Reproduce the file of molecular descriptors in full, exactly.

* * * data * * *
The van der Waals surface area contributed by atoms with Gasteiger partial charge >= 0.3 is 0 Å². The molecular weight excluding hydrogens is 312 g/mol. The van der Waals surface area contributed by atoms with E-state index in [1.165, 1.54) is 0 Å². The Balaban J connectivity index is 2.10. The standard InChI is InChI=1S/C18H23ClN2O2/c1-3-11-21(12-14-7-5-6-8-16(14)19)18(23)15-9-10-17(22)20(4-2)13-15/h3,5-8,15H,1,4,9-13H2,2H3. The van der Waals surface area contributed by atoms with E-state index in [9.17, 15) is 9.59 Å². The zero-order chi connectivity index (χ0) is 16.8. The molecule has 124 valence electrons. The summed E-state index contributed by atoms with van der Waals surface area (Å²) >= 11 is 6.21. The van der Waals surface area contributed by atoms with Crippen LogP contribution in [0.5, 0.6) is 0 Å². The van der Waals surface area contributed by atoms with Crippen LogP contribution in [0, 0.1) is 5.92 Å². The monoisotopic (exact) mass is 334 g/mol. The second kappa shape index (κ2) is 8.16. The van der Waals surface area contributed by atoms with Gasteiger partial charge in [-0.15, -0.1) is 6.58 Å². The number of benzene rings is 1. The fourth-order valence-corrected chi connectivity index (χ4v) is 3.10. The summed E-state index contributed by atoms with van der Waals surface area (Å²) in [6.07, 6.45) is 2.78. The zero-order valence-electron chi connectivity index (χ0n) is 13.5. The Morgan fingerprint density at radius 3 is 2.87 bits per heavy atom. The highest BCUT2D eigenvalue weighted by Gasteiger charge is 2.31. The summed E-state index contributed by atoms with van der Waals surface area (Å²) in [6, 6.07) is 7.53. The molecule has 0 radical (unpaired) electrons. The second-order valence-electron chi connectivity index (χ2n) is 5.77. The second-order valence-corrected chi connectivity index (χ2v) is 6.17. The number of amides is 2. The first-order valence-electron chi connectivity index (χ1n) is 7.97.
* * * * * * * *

The van der Waals surface area contributed by atoms with Gasteiger partial charge >= 0.3 is 0 Å². The molecular weight excluding hydrogens is 312 g/mol. The van der Waals surface area contributed by atoms with E-state index in [1.165, 1.54) is 0 Å². The Balaban J connectivity index is 2.10. The standard InChI is InChI=1S/C18H23ClN2O2/c1-3-11-21(12-14-7-5-6-8-16(14)19)18(23)15-9-10-17(22)20(4-2)13-15/h3,5-8,15H,1,4,9-13H2,2H3. The van der Waals surface area contributed by atoms with E-state index in [9.17, 15) is 9.59 Å². The zero-order chi connectivity index (χ0) is 16.8. The molecule has 124 valence electrons. The summed E-state index contributed by atoms with van der Waals surface area (Å²) >= 11 is 6.21. The van der Waals surface area contributed by atoms with Crippen LogP contribution in [0.5, 0.6) is 0 Å². The van der Waals surface area contributed by atoms with Crippen LogP contribution in [0, 0.1) is 5.92 Å². The monoisotopic (exact) mass is 334 g/mol. The second kappa shape index (κ2) is 8.16. The van der Waals surface area contributed by atoms with Gasteiger partial charge in [-0.15, -0.1) is 6.58 Å². The number of benzene rings is 1. The fourth-order valence-corrected chi connectivity index (χ4v) is 3.10. The summed E-state index contributed by atoms with van der Waals surface area (Å²) in [6.07, 6.45) is 2.78. The zero-order valence-electron chi connectivity index (χ0n) is 13.5. The Morgan fingerprint density at radius 3 is 2.87 bits per heavy atom. The highest BCUT2D eigenvalue weighted by Gasteiger charge is 2.31. The summed E-state index contributed by atoms with van der Waals surface area (Å²) in [6, 6.07) is 7.53. The molecule has 0 radical (unpaired) electrons. The second-order valence-electron chi connectivity index (χ2n) is 5.77. The second-order valence-corrected chi connectivity index (χ2v) is 6.17. The number of amides is 2. The first-order valence-electron chi connectivity index (χ1n) is 7.97.